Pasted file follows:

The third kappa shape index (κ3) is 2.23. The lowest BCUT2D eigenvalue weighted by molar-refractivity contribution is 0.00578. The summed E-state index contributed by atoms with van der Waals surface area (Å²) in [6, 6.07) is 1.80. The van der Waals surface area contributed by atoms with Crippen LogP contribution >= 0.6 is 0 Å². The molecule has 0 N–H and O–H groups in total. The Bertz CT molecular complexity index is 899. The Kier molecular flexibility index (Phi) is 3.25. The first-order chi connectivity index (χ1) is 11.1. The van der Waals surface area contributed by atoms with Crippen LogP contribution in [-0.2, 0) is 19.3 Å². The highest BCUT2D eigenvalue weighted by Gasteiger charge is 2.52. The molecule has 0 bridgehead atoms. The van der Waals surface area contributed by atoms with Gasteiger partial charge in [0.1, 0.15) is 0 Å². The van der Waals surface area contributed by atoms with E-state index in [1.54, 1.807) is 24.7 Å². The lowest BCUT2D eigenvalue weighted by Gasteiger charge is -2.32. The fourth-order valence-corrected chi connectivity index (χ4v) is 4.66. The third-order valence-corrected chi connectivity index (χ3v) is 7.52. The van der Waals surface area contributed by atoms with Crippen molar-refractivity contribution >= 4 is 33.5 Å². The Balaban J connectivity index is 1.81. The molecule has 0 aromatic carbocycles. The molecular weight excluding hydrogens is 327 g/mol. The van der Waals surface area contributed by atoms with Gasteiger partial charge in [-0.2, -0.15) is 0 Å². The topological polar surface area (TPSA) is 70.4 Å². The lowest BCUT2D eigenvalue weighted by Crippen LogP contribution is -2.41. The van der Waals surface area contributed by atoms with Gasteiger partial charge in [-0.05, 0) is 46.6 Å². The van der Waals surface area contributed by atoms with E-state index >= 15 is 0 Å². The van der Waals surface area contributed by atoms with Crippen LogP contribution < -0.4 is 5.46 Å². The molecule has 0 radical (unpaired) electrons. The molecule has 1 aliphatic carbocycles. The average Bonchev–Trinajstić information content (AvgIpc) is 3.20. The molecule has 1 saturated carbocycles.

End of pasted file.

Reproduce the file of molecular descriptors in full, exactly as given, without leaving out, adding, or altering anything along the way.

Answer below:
The third kappa shape index (κ3) is 2.23. The lowest BCUT2D eigenvalue weighted by molar-refractivity contribution is 0.00578. The summed E-state index contributed by atoms with van der Waals surface area (Å²) in [6, 6.07) is 1.80. The van der Waals surface area contributed by atoms with Crippen LogP contribution >= 0.6 is 0 Å². The molecule has 0 N–H and O–H groups in total. The Bertz CT molecular complexity index is 899. The Kier molecular flexibility index (Phi) is 3.25. The first-order chi connectivity index (χ1) is 11.1. The van der Waals surface area contributed by atoms with Crippen LogP contribution in [-0.2, 0) is 19.3 Å². The highest BCUT2D eigenvalue weighted by Gasteiger charge is 2.52. The molecule has 0 bridgehead atoms. The van der Waals surface area contributed by atoms with Gasteiger partial charge in [0.1, 0.15) is 0 Å². The van der Waals surface area contributed by atoms with E-state index in [1.54, 1.807) is 24.7 Å². The lowest BCUT2D eigenvalue weighted by Gasteiger charge is -2.32. The fourth-order valence-corrected chi connectivity index (χ4v) is 4.66. The third-order valence-corrected chi connectivity index (χ3v) is 7.52. The van der Waals surface area contributed by atoms with Crippen molar-refractivity contribution >= 4 is 33.5 Å². The Balaban J connectivity index is 1.81. The molecule has 0 aromatic carbocycles. The molecular weight excluding hydrogens is 327 g/mol. The van der Waals surface area contributed by atoms with Gasteiger partial charge in [-0.2, -0.15) is 0 Å². The topological polar surface area (TPSA) is 70.4 Å². The lowest BCUT2D eigenvalue weighted by Crippen LogP contribution is -2.41. The van der Waals surface area contributed by atoms with Gasteiger partial charge in [-0.05, 0) is 46.6 Å². The van der Waals surface area contributed by atoms with E-state index >= 15 is 0 Å². The van der Waals surface area contributed by atoms with Crippen LogP contribution < -0.4 is 5.46 Å². The molecule has 0 radical (unpaired) electrons. The molecule has 1 aliphatic carbocycles. The average Bonchev–Trinajstić information content (AvgIpc) is 3.20. The molecule has 1 saturated carbocycles.